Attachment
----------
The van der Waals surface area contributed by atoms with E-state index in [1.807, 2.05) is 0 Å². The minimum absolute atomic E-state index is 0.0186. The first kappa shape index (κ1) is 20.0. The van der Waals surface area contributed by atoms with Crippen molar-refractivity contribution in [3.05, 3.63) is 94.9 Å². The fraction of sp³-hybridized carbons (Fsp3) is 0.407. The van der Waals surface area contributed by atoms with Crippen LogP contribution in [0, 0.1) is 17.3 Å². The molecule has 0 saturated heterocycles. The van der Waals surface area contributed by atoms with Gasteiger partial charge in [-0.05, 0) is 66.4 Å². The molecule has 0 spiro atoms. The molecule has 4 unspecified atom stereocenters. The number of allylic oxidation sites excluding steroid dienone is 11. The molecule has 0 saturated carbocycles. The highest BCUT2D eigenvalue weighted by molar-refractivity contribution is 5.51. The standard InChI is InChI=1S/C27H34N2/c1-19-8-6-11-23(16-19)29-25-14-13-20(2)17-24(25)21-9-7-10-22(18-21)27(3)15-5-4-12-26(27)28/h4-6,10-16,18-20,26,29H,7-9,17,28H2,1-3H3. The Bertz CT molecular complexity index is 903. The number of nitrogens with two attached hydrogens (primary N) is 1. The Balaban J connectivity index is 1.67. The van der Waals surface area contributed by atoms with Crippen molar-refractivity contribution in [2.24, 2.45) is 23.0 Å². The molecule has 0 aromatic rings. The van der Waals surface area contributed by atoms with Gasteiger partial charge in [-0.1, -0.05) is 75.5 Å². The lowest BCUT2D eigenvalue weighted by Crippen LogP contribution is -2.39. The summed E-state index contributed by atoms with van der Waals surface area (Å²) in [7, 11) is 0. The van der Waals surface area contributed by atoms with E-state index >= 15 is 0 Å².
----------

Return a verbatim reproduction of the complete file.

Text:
The van der Waals surface area contributed by atoms with E-state index in [1.807, 2.05) is 0 Å². The minimum absolute atomic E-state index is 0.0186. The first kappa shape index (κ1) is 20.0. The van der Waals surface area contributed by atoms with Crippen molar-refractivity contribution in [3.05, 3.63) is 94.9 Å². The fraction of sp³-hybridized carbons (Fsp3) is 0.407. The van der Waals surface area contributed by atoms with Crippen LogP contribution in [0, 0.1) is 17.3 Å². The molecule has 0 saturated heterocycles. The van der Waals surface area contributed by atoms with Gasteiger partial charge in [-0.05, 0) is 66.4 Å². The molecule has 0 spiro atoms. The molecule has 4 unspecified atom stereocenters. The number of allylic oxidation sites excluding steroid dienone is 11. The molecule has 0 saturated carbocycles. The highest BCUT2D eigenvalue weighted by molar-refractivity contribution is 5.51. The standard InChI is InChI=1S/C27H34N2/c1-19-8-6-11-23(16-19)29-25-14-13-20(2)17-24(25)21-9-7-10-22(18-21)27(3)15-5-4-12-26(27)28/h4-6,10-16,18-20,26,29H,7-9,17,28H2,1-3H3. The Bertz CT molecular complexity index is 903. The number of nitrogens with two attached hydrogens (primary N) is 1. The Balaban J connectivity index is 1.67. The van der Waals surface area contributed by atoms with Crippen molar-refractivity contribution in [2.24, 2.45) is 23.0 Å². The molecule has 0 aromatic rings. The van der Waals surface area contributed by atoms with Gasteiger partial charge in [-0.1, -0.05) is 75.5 Å². The lowest BCUT2D eigenvalue weighted by Crippen LogP contribution is -2.39. The summed E-state index contributed by atoms with van der Waals surface area (Å²) in [7, 11) is 0. The van der Waals surface area contributed by atoms with E-state index >= 15 is 0 Å².